It may also be possible to relate the facts of reproduction in such a way that any squeamishness on that front is asuaged, through reference to, say, a beautiful white stork. But the fact is, it's basically "chance" that the little wormy thing in the goo hooked up with that particular glob of jelly to produce children. I don't care if people are discomfitted by facts. Most of the time, there's more grandeur in the truth, anyway. This god most people believe in allows tsunamis and sends about 90% of humans to hell, if his "revelation" can be believed. That's pathetic. How can blind forces be any worse than this buttwipe?



#33738: Rob Skipper — 08/04  at  03:44 PM
I think being LOUDER just continues, more loudly of course, the same old failing strategy that's been pushed since 1925. The controversy needs to get into the classroom. NOT, mind you, in science classes. Intelligent Design creationism does not belong in a biology class as some sort of competitor to evolutionary theory. The controversy is falsely a scientific one. Its attachment to science is at best metascientific --it is about the social context of science. Teach the social context of science, as well as its historical and conceptual foundations, and teach the creationism vs. evolutionary theory controversy in the public schools, in a social studies of science course. Empower the students who are being dragged through this against their will with a thorough, objective, critical exploration of what's at issue. Yelling at the other side just ain't enough.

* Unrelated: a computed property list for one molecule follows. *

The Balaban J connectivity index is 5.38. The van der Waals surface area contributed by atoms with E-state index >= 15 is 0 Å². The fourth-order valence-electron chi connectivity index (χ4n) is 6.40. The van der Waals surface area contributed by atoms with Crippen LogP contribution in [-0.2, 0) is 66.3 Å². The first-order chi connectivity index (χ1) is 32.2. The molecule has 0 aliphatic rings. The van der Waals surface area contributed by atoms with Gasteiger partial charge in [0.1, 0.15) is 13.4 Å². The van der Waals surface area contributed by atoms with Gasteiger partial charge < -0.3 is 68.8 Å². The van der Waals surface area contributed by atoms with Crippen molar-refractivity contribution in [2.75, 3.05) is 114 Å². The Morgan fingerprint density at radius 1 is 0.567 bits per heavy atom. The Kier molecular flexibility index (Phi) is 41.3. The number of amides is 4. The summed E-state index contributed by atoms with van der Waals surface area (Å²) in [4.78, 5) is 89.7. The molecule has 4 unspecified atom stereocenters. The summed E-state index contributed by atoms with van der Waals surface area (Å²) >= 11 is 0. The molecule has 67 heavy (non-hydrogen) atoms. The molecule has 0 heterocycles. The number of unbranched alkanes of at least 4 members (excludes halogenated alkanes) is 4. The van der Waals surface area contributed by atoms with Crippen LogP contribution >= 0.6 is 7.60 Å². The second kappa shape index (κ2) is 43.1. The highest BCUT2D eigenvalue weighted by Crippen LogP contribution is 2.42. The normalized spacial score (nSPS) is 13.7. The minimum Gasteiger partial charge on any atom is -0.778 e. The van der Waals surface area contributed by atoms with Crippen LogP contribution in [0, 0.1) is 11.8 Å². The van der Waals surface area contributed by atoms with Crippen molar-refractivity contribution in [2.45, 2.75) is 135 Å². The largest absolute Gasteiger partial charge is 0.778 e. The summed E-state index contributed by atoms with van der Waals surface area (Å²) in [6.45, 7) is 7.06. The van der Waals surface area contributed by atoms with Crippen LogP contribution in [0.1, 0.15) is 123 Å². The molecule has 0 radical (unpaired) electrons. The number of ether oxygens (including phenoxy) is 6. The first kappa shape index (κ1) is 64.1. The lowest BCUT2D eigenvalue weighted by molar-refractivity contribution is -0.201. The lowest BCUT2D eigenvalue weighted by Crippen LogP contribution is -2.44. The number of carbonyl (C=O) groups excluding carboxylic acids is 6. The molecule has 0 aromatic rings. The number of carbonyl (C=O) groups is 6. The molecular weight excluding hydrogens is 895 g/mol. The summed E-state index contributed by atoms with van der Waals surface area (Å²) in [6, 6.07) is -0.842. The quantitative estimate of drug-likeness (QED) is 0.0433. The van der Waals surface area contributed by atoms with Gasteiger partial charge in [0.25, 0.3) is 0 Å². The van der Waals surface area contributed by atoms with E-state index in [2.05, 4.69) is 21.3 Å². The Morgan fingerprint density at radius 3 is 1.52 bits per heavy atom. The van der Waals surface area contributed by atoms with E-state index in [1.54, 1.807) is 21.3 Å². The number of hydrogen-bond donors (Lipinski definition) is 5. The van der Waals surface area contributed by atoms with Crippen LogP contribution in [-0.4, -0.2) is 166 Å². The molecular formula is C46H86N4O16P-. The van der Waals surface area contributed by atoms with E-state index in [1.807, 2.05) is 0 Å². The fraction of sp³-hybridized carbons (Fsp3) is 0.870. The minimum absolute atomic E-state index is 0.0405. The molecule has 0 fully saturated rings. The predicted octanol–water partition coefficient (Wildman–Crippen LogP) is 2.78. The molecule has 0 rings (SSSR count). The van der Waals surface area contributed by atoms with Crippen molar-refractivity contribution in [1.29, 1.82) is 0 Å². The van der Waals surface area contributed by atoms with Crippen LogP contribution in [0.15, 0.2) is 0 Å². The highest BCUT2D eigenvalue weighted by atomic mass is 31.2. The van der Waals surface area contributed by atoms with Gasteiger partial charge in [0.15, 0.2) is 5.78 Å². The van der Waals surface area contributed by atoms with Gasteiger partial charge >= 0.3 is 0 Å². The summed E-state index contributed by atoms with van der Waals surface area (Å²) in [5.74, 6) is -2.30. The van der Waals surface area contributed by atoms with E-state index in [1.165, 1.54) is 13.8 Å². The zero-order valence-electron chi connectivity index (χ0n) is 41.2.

#33740: Arun — 08/04  at  03:47 PM
Can one teach evolution, and can one accept evolution as scientifically valid without calling or implying that the Christian God is a buttwipe?

If one cannot, then this war is permanent, until one or other of Christians or biologists vanish.

Anyway, religionists cannot erect a government shield against rational skepticism.



#33741: — 08/04  at  03:51 PM
I apologize if I made it look as if there is a connection between biology and my contention that the Christian god is a buttwipe. That is a purely theological assertion and, I believe, quite separate from any issue of biology.



#33761: — 08/04  at  06:21 PM
"Also I don't see what the Iraq war has to do with biology."

Fred, Biology has little to do with the war until you consider the amount of biological matter that is being spattered over the desert on a daily basis. This war is pertainent to ALL discussions.

In this particular instance, it illustrates that "W" is no more qualified to weigh in on our origins as he is liberation, oil, or war. He is, was, and will continue to be a dumbass ALL the way around.